The series is the brainchild of Lawrence Township resident Nick Mellis — the organizer, planner and producer of Cosmic Crossings — who has been a passionate listener and devoted concert-goer since his youth, but is not a musician himself.

“We’ll have different genres of electronic music, and we’ll be inviting artists from the different sub-genres to come in and perform,” Mellis says. “Although some artists add vocals, it’s mainly instrumental. The artists mostly work with keyboards, computers, tapes, and ‘tape loops.’”

“To me, electronic music is the 21st-century version of classical music, just a different way of looking at it,” he continues. “For example, it’s very much live, it’s symphonic, and it’s a lot closer to classical than it is to rock. A lot of these folks are inspired by classical music, and many are classically trained.”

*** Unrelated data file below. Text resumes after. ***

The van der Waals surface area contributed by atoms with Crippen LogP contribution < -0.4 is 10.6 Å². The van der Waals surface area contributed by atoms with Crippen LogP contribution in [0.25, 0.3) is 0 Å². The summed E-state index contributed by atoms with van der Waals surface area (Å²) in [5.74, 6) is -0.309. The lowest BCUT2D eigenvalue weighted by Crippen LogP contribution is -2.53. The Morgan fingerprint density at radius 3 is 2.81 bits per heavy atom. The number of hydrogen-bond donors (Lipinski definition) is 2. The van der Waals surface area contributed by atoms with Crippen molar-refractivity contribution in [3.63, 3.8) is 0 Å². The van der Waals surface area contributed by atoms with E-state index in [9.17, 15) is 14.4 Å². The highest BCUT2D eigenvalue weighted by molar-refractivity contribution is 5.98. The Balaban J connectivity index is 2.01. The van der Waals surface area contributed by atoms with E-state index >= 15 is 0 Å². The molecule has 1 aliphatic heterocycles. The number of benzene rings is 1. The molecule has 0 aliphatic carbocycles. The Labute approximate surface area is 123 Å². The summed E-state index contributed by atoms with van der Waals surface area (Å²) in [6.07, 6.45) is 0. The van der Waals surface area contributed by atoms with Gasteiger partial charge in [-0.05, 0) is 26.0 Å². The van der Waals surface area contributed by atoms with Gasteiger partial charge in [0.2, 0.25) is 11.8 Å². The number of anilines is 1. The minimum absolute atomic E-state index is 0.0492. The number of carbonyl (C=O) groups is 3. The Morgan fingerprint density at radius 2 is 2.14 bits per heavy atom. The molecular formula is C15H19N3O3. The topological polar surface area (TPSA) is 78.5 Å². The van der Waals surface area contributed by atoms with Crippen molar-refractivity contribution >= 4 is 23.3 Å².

When asked for an example of electronic music, Mellis’ mind goes first to French musician and composer Jean-Michel Jarre and his 1976 album “Oxygene.”

“In Europe, guys like Jarre are rock stars. They play huge concerts and fill stadiums, but not over here,” Mellis says. “The closest thing in the U.S. (that would draw a large audience) would be such groups as Yes and especially Pink Floyd. If you love the instrumentals they do, you’ll love the kind of music we’re presenting at Cosmic Crossings.”

Do not expect a slick show with the typical verse-chorus-verse-chorus type of song, since electronic and space music are created as they are being played.

“It’s not like performing a conventional song where you can rehearse,” Mellis says. “It’s very atmospheric and in-the-moment. A lot of creativity happens on the spot. You can’t replicate your songs and albums with this style. The concerts are all improvised and it’s ‘create as you go.’”